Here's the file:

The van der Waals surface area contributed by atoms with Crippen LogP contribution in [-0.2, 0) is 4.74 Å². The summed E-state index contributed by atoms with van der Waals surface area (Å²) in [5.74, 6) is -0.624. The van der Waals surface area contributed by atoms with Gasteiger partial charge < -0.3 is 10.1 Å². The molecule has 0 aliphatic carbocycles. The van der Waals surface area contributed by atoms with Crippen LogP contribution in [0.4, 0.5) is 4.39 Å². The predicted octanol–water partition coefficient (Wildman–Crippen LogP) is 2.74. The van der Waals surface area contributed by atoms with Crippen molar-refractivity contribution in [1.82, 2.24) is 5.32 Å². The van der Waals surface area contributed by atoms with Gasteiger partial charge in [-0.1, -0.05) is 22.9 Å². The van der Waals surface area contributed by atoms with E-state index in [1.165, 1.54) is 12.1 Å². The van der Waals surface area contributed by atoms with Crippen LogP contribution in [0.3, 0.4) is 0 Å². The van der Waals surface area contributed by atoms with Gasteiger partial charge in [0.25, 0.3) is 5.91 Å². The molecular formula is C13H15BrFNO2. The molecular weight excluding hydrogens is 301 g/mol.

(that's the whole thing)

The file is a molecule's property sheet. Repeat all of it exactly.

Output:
The van der Waals surface area contributed by atoms with Crippen LogP contribution in [-0.2, 0) is 4.74 Å². The summed E-state index contributed by atoms with van der Waals surface area (Å²) in [5.74, 6) is -0.624. The van der Waals surface area contributed by atoms with Gasteiger partial charge < -0.3 is 10.1 Å². The molecule has 0 aliphatic carbocycles. The van der Waals surface area contributed by atoms with Crippen LogP contribution in [0.4, 0.5) is 4.39 Å². The predicted octanol–water partition coefficient (Wildman–Crippen LogP) is 2.74. The van der Waals surface area contributed by atoms with Crippen molar-refractivity contribution in [1.82, 2.24) is 5.32 Å². The van der Waals surface area contributed by atoms with Gasteiger partial charge in [-0.1, -0.05) is 22.9 Å². The van der Waals surface area contributed by atoms with E-state index in [1.165, 1.54) is 12.1 Å². The van der Waals surface area contributed by atoms with Crippen LogP contribution in [0.3, 0.4) is 0 Å². The van der Waals surface area contributed by atoms with Gasteiger partial charge in [0.25, 0.3) is 5.91 Å². The molecular formula is C13H15BrFNO2. The molecular weight excluding hydrogens is 301 g/mol.